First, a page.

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Speights Coast to Coast 2015

Let’s all repeat together, ‘Never let Hollie sign up for the one-day Speight’s Coast to Coast’. Wow, I knew the longest day was a step-up from the two-day, but I wasn’t quite prepared for just how big the difference would be. Fast, fast, fast. I’ll repeat it, they are so bloody fast. Utmost respect to anyone who gives the one-day a nudge (and the Two-Day!).

As I stood on Kumara beach at 6.30am and watched the two-day athletes touch the water and quietly mingle between themselves, I could see the look in their eyes and knew exactly how they were feeling. For many it was a whole year of training, learning to kayak, running and biking, all in preparation for this moment. I had butterflies in my stomach for them, and for the first time, I wished I was lycra-clad alongside them too. But as I snapped away on my iPhone uploading images for social media and the event feed in the new app, nice and cosy in a warm jacket, the thought didn’t last long!

Driving in the van alongside them as they ran up the road to the first transition, then watching them cycle 67 kilometres to the start of the run I was pretty pleased to be on the other side of the camera lens. Things went smoothly, with only a few minor crashes and not before long we were waiting at Aickens corner for the first bunch to come in.

The Two Day event is very social, everyone is chatting and waiting for their competitor to cycle in, change their shoes, maybe their clothing too, refuel, pack on and then they’re off to start the run over Goat’s Pass. To me it’s this part that gives Coast such a good reputation, everyone cheering on strangers and people just getting out there and achieving their dream.

The first day had gone well. Richard Ussher, who is the new race director, had made some minor but necessary changes, which in my eyes were excellent. One being the first run was slightly shorter with a designated area for the bikes, which meant everyone now ran the same distance, unlike last year where the earlier you entered during the year, the closer your bike was to the start.

Day Two start line. Right from the beginning, you could sense the experience of these competitors had just stepped up a level. Fewer people meant it was quieter on the beach and starting an hour earlier than the two-day meant that it was still pitch black. Laura Thomas, who I trained with and raced with last year, was doing the longest day for the first time. I found her before she started and wished her all the best, she had one huge day ahead of her. She was nervous but excited, you could tell she just wanted it to start.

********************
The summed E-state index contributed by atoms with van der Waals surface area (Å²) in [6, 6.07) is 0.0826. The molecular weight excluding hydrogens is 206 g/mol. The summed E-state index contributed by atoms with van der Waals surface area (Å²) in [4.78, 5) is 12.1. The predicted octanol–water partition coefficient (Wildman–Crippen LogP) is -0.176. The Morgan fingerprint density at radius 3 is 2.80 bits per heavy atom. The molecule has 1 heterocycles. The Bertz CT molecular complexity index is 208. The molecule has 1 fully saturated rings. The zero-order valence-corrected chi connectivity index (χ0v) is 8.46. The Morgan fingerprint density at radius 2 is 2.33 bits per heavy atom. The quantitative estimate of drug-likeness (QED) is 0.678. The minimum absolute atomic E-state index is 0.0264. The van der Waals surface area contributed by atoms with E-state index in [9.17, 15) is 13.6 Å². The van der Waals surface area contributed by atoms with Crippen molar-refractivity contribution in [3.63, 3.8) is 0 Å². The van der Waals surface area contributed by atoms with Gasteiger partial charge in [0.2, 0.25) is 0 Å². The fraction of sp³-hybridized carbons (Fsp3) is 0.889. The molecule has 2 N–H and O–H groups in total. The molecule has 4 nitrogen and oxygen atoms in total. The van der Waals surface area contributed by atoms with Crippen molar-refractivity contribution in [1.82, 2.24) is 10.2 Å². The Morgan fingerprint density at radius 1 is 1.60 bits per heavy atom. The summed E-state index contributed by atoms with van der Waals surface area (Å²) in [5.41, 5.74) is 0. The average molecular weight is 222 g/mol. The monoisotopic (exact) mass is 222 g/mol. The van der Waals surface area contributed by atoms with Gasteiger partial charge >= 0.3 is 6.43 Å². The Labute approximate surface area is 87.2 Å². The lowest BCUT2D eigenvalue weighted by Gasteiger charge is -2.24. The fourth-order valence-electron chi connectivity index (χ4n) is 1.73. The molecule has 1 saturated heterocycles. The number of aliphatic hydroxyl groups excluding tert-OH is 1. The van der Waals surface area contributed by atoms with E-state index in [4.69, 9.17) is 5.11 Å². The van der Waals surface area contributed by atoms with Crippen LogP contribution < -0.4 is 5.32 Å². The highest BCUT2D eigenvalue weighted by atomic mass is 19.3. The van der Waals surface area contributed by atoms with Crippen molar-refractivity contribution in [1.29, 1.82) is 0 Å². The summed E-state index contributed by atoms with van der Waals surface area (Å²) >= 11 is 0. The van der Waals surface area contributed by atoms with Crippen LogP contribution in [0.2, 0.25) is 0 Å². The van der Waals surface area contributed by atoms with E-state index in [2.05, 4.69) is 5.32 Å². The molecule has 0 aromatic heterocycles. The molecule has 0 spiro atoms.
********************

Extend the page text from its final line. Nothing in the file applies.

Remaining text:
Bang, they were off and gone. Everyone raced to the media van quickly! And we needed to, these guys weren’t mucking around. I was the van driver (no pressure), which was filled with NZ Herald, The Press and Complete Performance guys so it was my job to cruise alongside the competitors so they could get the shots and stories needed. I loved it, being this close without the pressure of racing was awesome.

It still amazes me how fast they were. No love was lost here, and the first bunch consisted of 11 people, with the top eight seeds all there amongst the action. One guy rode the entire first leg with his feet on top of his shoes, such was the pressure and speed to stay with the lead pack. We were buzzing, it was going to be a great race.

They arrived at Aickens corner in no time at all, barely stopping before powering out and up the railway track to start the run. Jess Simson flew into transition and didn't stop at all, instead putting out her arm, catching her bag and continuing right through. Might have to work on my transitions from now on! They say for every second you have in transition, it will cost you six metres in the race. So if you can make up two or three minutes on someone, then this is a huge advantage. Clearly, this worked for Jess who was second at this transition and then went on to win the female race.